Attributing Words and Ideas in Your Work

As a graduate student, you engage with diverse ideas and academic work. Writing papers for your seminars and later your thesis and dissertation require you to account for other voices while establishing your own academic voice. Properly citing sources as you write provides a foundation for your argument and builds your credibility as a scholar. You can make connections between your work and previous work through three techniques: summary, paraphrase, and quotation.

Summaries, paraphrases, and quotations, when used properly, also help you avoid plagiarism. At the University of Nebraska-Lincoln, the Student Code of Conduct defines plagiarism as: “Presenting the work of another as one's own (i.e., without proper acknowledgment of the source) and submitting examinations, theses, reports, speeches, drawings, laboratory notes or other academic work in whole or in part as one's own when such work has been prepared by another person or copied from another person” (Section 4.2.a.3). The key to avoiding plagiarism is making a clear distinction between the source’s voice and your own. Here are a few hints for properly quoting, paraphrasing, and summarizing sources.

Summarizing allows you to quickly provide an overview to a section, chapter, or work. Generally, summaries allow you to provide background knowledge for your own work, whether you plan on building upon that work or refuting its main claims. To summarize the six-page introduction to The Elements of Style by William Strunk Jr. and E.B. White:   

E.B. White recounts the larger-than-life professor William Strunk and his most famous work, The Elements of Style, in the introduction to the 1979 edition of the same. White recollects the original handbook his professor created, which Strunk himself referred to as “the little book” (xiii). While small, this book continues to instruct high school and college students on concise and clear writing. According to White, Strunk singles out turns of phrase that are redundant, excessive, and needless for special attention and editing.

Note the use of “the little book” in quotation marks. It’s included in the summary because it plays a key role in White’s introduction. While “the little book” certainly isn’t original to White (or Strunk), here it’s a direct quote from White’s introduction. He refers to the Elements as a “little book” several times in the course of the introduction, contrasting the book’s deceptively small size with its greater impact.

Paraphrasing is a helpful tool when you're interested in the main idea a writer presents and you want to present the idea succinctly. When writing, you may choose to paraphrase a paragraph, section, or even chapter in a few sentences. 

In the introduction to The Elements of Style by William Strunk Jr. and E.B. White, White describes the editions of Elements over the years and his own contribution to the current edition, including his updates to the volume with modern words and phrases (xiv).

When you are paraphrasing a source and you are using a term that they coin or one that is not commonly used by many in your discipline, make sure to attribute these words through a quote within the paraphrase. While “modern words and phrases” was a paraphrase, choosing to pull White’s original language makes the paraphrase more interesting:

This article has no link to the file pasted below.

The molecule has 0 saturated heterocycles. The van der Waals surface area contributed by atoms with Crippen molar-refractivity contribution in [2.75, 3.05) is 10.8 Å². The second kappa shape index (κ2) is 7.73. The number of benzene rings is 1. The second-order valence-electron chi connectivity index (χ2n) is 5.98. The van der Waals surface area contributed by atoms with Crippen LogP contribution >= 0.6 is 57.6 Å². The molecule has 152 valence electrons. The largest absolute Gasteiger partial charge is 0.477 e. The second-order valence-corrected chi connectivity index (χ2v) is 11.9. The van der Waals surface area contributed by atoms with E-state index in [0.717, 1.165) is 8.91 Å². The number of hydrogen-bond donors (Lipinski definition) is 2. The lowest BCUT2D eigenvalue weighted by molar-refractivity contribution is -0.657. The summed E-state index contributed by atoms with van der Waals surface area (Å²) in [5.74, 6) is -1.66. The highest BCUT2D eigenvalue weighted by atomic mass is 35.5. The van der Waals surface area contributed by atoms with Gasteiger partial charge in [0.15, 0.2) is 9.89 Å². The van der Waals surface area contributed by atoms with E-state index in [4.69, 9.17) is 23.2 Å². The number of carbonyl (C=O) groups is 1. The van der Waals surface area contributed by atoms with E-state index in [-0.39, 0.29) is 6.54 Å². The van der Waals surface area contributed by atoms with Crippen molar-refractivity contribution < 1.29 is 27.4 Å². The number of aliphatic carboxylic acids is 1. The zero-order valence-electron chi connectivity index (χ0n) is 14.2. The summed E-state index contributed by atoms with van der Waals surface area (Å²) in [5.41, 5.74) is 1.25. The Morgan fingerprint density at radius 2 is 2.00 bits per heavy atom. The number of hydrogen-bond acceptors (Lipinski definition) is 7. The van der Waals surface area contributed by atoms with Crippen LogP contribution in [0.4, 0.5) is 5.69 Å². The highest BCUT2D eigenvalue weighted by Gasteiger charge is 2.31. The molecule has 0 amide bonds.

In the introduction to The Elements of Style by William Strunk Jr. and E.B. White, White describes the editions of Elements over the years and his own contribution to the current edition, where he updates the volume with words and phrases “of a recent vintage” (xiv).

The phrase “of a recent vintage” is pulled directly from White’s writing. Because it’s not commonly used (try typing the phrase into your favorite search engine—the first ten hits will be direct quotes of E.B. White), and it’s clearly being taken from the page being paraphrased, it’s important to properly denote the expression’s source. On the other hand, if you are using a phrase that’s common knowledge for someone in your field you don’t need to attribute a source: e.g., Byronic hero, automatic processes, or human gene patenting.

Finally, quotations play a central role in your academic writing. There are two examples of shorter quotations above, where a particular turn of phrase is not common knowledge (common knowledge includes information that most people know and indisputable facts, e.g., the date the Declaration of Independence was signed; the fact that the sky is blue). When quoting, make sure to introduce the quote and offer an explanation or interpretation for what your reader should note:

E.B. White’s introduction to The Elements of Style celebrates his former advisor through stories of grammar lessons and his “little book.” The two are closely connected for White: “It is encouraging to see how perfectly a book, even a dusty rule book, perpetuates and extends the spirit of a man” (xviii). In the pages of the Elements that follow, the reader can catch glimpses of Professor Strunk, made a little more visible when read through the lens of the classroom examples White carefully included in the introduction.

With a little practice, incorporating summaries, paraphrases, and quotes in your writing will help you properly attribute words, concepts, and ideas. Doing so not only makes sense in terms of academic integrity, but also develops your writing abilities and results in better scholarship.

 

Sources:

http://owl.english.purdue.edu/owl/resource/563/1/ 

http://writing.wisc.edu/Handbook/QuotingSources.html

Strunk, William and E.B. White. The Elements of Style. New York: Pearson Longman. 2000.